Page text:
Casino tax hike could force some to close

Published 9:35 am Thursday, February 3, 2011

By Kristin Buehner, Mason City Globe-Gazette

NORTHWOOD, Iowa — A proposed state tax increase on Iowa casinos may face long odds due to strong opposition from the state gambling industry, which says it would have a devastating effect on casinos and their charitable giving.

“I believe some casinos would have to close,” said Kim Koenigs, executive director of the Worth County Development Authority, the nonprofit arm of Diamond Jo Worth casino at Northwood.

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In his budget proposals submitted a week ago, Republican Gov. Terry Branstad proposed increasing the tax from 22 percent to 36 percent on the 17 state-licensed casinos.

The increase, which would take taxes back to the original level when gaming was established in the state, could help pay for cuts in the state’s corporate income tax rate, Branstad said.

The governor calculates the tax increase would raise about $190 million in additional taxes, which would cover most of a proposed $200 million cut in corporate income taxes.

Branstad acknowledged casinos might have to pay more money to cover their requirements to invest in community improvements under the increase, but said he believed they would come out OK.

Koenigs does not agree.

“If that (tax increase) happened, that would devastate the gaming industry, in my opinion,” she said.

The WCDA currently receives 5.76 percent of Diamond Jo Worth’s gross income, Koenigs said. If state taxes were to increase even by just 1 percent, the WCDA would receive 1 percentage point less of the casino’s gross revenue, or 4.76 percent, she said.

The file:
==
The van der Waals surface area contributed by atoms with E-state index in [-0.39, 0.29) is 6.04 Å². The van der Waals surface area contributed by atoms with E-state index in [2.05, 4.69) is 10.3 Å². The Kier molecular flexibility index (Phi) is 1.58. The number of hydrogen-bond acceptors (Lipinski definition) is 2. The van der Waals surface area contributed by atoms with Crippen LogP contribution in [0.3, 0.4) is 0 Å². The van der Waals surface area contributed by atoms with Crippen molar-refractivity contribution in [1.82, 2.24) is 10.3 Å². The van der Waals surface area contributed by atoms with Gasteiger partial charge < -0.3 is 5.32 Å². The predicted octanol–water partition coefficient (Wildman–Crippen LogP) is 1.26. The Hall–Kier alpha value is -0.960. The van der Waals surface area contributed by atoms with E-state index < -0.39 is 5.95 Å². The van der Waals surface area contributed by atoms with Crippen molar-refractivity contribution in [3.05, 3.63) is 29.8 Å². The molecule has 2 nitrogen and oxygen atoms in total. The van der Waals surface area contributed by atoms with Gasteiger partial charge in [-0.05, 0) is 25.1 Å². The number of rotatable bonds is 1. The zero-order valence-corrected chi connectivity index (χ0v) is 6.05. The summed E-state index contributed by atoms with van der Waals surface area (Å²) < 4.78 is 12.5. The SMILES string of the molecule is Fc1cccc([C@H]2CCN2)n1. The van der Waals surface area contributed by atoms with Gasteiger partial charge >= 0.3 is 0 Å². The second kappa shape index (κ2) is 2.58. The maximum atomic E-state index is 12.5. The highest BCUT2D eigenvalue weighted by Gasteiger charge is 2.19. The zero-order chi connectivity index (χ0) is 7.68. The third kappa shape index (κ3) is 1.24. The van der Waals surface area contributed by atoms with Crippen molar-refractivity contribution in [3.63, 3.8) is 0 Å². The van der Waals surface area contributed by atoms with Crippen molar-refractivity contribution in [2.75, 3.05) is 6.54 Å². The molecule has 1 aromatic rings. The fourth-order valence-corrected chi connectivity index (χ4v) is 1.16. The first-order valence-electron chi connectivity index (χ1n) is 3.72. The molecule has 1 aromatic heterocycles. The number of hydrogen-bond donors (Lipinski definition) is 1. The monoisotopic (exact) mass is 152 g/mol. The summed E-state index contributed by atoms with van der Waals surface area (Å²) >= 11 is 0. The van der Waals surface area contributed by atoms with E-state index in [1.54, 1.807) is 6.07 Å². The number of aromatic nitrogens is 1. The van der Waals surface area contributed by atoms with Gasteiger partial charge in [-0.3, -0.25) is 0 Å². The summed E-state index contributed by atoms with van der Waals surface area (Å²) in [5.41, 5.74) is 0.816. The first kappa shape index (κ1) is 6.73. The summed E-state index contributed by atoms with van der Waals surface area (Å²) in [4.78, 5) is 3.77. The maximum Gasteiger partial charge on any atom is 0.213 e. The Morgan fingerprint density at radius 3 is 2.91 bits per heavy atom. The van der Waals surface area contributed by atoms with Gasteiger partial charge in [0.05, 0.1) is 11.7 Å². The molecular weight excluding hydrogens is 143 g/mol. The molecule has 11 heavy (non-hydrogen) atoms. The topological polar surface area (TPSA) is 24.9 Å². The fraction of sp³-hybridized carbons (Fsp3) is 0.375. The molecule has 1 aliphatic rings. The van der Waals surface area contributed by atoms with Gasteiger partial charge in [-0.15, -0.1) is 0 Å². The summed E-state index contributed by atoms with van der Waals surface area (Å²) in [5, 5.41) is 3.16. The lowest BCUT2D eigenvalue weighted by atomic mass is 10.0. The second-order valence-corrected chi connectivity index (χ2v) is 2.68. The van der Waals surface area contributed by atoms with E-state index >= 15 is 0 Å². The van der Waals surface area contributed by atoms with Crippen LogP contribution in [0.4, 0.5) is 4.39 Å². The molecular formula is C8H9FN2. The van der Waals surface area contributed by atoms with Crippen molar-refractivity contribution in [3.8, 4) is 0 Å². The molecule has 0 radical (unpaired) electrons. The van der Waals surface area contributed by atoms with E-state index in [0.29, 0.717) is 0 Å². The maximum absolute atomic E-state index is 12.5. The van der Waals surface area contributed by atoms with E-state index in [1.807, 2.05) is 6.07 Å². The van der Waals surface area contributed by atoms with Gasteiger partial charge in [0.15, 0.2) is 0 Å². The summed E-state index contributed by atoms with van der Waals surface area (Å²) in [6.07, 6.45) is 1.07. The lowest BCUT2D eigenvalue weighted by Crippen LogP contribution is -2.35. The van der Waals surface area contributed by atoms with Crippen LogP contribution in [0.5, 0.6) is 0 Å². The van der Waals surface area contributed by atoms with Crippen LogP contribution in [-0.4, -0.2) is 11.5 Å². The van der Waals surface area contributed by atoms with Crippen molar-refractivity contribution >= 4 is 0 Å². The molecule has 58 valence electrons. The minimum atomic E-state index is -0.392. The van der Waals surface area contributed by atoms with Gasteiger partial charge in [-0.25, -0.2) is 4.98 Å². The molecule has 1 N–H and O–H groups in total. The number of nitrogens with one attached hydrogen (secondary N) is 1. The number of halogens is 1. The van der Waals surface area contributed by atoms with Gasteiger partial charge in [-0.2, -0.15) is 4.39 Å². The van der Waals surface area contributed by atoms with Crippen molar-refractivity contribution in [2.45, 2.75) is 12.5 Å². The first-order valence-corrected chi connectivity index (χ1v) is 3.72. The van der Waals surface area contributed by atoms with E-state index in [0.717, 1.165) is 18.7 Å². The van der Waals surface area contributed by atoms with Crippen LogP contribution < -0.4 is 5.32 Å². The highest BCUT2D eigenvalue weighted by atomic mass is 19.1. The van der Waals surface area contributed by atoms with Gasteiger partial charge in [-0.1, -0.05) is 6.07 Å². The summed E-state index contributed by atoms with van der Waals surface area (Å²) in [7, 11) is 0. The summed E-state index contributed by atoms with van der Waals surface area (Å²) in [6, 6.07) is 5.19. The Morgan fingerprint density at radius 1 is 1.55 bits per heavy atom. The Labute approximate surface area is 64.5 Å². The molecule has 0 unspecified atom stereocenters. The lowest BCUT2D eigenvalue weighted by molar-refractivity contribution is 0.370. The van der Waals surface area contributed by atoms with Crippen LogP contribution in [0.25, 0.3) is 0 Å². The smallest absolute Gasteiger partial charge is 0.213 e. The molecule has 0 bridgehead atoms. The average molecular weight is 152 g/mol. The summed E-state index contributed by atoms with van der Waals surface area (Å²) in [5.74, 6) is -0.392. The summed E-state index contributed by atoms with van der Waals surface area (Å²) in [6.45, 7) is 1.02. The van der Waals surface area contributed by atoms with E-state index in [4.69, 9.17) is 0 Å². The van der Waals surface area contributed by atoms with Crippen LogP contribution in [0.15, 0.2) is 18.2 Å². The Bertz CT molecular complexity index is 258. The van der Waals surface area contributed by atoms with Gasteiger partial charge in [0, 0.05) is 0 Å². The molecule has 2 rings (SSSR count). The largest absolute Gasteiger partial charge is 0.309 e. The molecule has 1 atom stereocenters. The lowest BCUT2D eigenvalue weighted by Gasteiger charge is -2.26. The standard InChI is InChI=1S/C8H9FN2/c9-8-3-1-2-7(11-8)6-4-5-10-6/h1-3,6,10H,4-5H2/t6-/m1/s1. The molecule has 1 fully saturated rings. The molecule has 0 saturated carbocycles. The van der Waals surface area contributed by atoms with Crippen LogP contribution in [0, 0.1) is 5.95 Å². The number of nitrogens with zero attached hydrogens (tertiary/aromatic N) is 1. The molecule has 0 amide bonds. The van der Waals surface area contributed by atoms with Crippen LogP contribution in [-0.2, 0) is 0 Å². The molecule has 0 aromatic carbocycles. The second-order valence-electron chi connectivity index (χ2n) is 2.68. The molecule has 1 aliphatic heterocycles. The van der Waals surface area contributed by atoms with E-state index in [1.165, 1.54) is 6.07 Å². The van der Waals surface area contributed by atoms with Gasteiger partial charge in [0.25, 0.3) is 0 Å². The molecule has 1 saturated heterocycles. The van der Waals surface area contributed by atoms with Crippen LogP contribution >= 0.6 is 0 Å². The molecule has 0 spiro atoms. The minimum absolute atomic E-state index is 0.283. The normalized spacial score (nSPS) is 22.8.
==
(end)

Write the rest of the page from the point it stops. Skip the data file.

State law dictates that casinos give at least 3 percent of their revenue to nonprofit organizations, a provision made when the state lowered the tax on casinos.

“What this means is that at 3 percent, everything would be cut in half, roughly,” Koenigs said. “This means scholarships, money to the schools, all grants would be cut in half. This would affect every community in Worth County and many outside Worth County.”

In 2010, Diamond Jo Worth awarded $3.752 million in grants to nonprofit organizations including schools, Koenigs said.

State Rep. Henry Rayhons, R-Garner, said he does not think the governor’s proposal will pass the Democratic-controlled Senate.

“I would assume that, if it were at all possible, we would try to raise the $200 million someplace else,” he said. “There are those here who feel raising taxes on one business to make up for taxes on another isn’t the best way to do things.”

Rayhons said it appears that when Branstad suggested the casino tax increase, “he wasn’t aware of the implications it would have on casinos.”

“Thirty-six percent might shut some of them down,” Rayhons said. “Casinos have worked out programs to do great things.”

State Sen. Merlin Bartz, R-Grafton, said he had not made up his mind on the question and was still in the information-gathering stage.

“I’m going to want to know how it affects North Iowa,” said Bartz, who also said he gives Branstad credit for attempting to balance the budget.

If the casino tax increase is not supported by the Legislature, “the question is, where are they going to come up with the additional cuts?” Bartz said. “The reality is, if they don’t support the gaming tax increase, then they have to reduce the budget yet more.”

Koenigs, who said she is attempting to arrange a meeting with the governor, encouraged North Iowans to talk to their legislators about the proposed tax increase on the gaming industry.

“We implore not only Worth County citizens and not-for-profit organizations, but any surrounding counties to contact their legislators and tell them how harmful this could be to our communities,” she said.